|Proposal Title, Author(s)||Proposal Description|
|1.||Expanding Preschool Access for Disadvantaged Children, Elizabeth U. Cascio and Diane Whitmore Schanzenbach||Proposes a framework calling for the establishment of a high-quality program in areas where preschool programs do not exist, improved preschool quality in those states and localities with subpar programs, and expanded access in areas where high-quality programs already exist.|
|2.||Addressing the Parenting Divide to Promote Early Childhood Development for Disadvantaged Children, Ariel Kalil||Proposes a new federal task force supporting the collection of evidence to develop more-effective parenting interventions and to promote improved child development in early years.|
|3.||Reducing Unintended Pregnancies for Low-Income Women, Isabel Sawhill and Joanna Venator||Proposes to combat unintended pregnancies through a social marketing campaign to encourage more young women to use long-acting reversible contraceptives (LARCs).|
Poverty has little association with the cognitive abilities of nine-month-old children. By the start of kindergarten, however, not only do poor children perform significantly worse on tests of cognitive ability than children from higher-income families, but teachers also report that these children have much more difficulty paying attention and exhibit more behavioral problems. The poverty gap in school readiness appears to be growing as income inequality widens.
One popular proposal to narrow this gap is to expand formal educational opportunities to poor children under the age of five. Stark gaps in preschool participation by family socioeconomic status mirror the achievement gaps described above. The most recent data available show that only about 50 percent of four-year-old children in families in the lowest income quintile are enrolled in preschool. Among families in the top income quintile, on the other hand, the preschool enrollment rate of four-year-olds is considerably higher, at 76 percent. Nearly all (88 percent) of preschool participants in the lowest-income families are enrolled in public programs.
This policy memo is directed primarily toward state and local policymakers who want to strengthen the public preschool options in their area while considering budgetary trade-offs.
As the economic destinies of affluent and poor American families have diverged, so too has the educational performance of the children in these families. Socioeconomic gaps in children’s cognition and behavior open up early in life and remain largely constant through the school years. However, rising inequality in income is not the sole cause of the divergence in children’s achievement and behavior. Parents do more than spend money on children’s development—they also promote child development by spending time with their children in cognitively enriching activities and by providing emotional support and consistent discipline. The “parenting divide” between economically advantaged and disadvantaged children is large and appears to be growing over time along these dimensions.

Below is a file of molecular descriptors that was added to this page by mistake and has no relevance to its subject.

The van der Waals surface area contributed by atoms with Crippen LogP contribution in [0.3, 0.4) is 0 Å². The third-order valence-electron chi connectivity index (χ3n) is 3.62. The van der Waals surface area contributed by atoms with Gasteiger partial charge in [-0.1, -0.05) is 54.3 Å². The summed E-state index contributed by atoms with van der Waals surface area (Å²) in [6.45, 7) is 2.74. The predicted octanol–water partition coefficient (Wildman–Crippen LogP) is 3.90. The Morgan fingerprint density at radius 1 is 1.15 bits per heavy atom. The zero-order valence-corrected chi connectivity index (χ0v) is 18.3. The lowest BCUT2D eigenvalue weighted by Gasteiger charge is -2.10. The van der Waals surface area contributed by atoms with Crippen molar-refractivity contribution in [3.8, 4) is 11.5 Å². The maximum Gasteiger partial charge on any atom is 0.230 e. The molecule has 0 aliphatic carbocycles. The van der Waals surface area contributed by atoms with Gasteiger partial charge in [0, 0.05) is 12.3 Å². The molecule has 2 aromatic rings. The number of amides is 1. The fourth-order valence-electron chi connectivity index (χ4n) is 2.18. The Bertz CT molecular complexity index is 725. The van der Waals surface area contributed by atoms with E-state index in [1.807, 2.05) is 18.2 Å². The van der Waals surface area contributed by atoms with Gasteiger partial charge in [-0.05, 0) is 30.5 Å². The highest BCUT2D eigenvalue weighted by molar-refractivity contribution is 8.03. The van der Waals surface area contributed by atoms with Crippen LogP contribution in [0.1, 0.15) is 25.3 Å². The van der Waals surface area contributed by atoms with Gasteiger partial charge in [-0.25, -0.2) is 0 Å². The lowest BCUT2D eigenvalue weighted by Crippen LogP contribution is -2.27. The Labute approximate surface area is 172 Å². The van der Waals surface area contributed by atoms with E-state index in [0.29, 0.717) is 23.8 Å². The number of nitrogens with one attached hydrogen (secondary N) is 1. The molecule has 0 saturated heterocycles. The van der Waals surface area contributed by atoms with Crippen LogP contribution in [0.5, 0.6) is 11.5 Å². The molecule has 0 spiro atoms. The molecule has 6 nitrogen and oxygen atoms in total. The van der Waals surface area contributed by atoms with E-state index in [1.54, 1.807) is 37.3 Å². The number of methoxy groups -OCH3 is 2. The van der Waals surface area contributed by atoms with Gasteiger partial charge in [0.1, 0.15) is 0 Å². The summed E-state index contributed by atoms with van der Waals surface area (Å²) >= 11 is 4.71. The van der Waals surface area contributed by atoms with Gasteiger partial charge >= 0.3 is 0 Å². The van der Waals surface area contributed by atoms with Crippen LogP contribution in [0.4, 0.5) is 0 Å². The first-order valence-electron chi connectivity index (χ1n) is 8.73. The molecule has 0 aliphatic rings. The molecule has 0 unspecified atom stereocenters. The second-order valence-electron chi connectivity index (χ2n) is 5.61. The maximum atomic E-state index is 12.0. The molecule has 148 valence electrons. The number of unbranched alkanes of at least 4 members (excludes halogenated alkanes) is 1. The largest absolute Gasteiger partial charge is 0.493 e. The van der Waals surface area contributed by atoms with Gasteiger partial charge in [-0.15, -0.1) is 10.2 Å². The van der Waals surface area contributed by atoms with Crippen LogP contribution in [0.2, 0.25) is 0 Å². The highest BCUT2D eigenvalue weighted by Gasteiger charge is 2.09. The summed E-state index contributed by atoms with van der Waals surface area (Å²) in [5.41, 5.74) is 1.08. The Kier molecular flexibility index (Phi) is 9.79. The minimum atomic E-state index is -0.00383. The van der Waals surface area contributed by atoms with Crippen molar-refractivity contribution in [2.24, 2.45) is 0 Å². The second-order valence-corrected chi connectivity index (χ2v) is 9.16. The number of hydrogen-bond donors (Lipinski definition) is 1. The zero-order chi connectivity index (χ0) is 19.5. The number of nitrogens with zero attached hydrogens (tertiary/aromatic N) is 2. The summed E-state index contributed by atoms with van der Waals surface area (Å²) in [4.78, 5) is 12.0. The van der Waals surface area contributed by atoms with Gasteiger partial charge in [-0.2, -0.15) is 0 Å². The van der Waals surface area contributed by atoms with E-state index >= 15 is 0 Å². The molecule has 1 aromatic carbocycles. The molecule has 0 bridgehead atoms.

To bridge the parenting divide and improve the life chances of economically disadvantaged young children, I propose that the Administration for Children and Families (ACF) at the Department of Health and Human Services be tasked with building the knowledge base to create an Early Years Family Policy to promote more-effective parenting and child development in low-income families, especially for children from birth to age five.
Children born to young, unmarried mothers in the United States face an elevated risk of poverty. More than half of births last year to women under the age of thirty were outside of marriage. In 2012, single mothers headed nearly 25 percent of families, compared to 13 percent in 1970. In that same year, 47 percent of children living in single-mother families lived below the federal poverty level, more than four times the 11 percent poverty rate for children living with their married parents. Children of single mothers fare less well in school and in life than children of married parents. For these reasons, addressing the situation into which children are born needs to be a key component in our nation’s fight against poverty.
To that end, we propose a social marketing campaign designed to improve knowledge and attitudes about ways to prevent unintended pregnancies so that women can make better-informed decisions. Specifically, we propose launching a social marketing campaign to educate women about the safety, effectiveness, and convenience of long-acting reversible contraceptives, or LARCs. These state-run campaigns would target the population of women most vulnerable to births outside of marriage: low-income women between the ages of fifteen and thirty.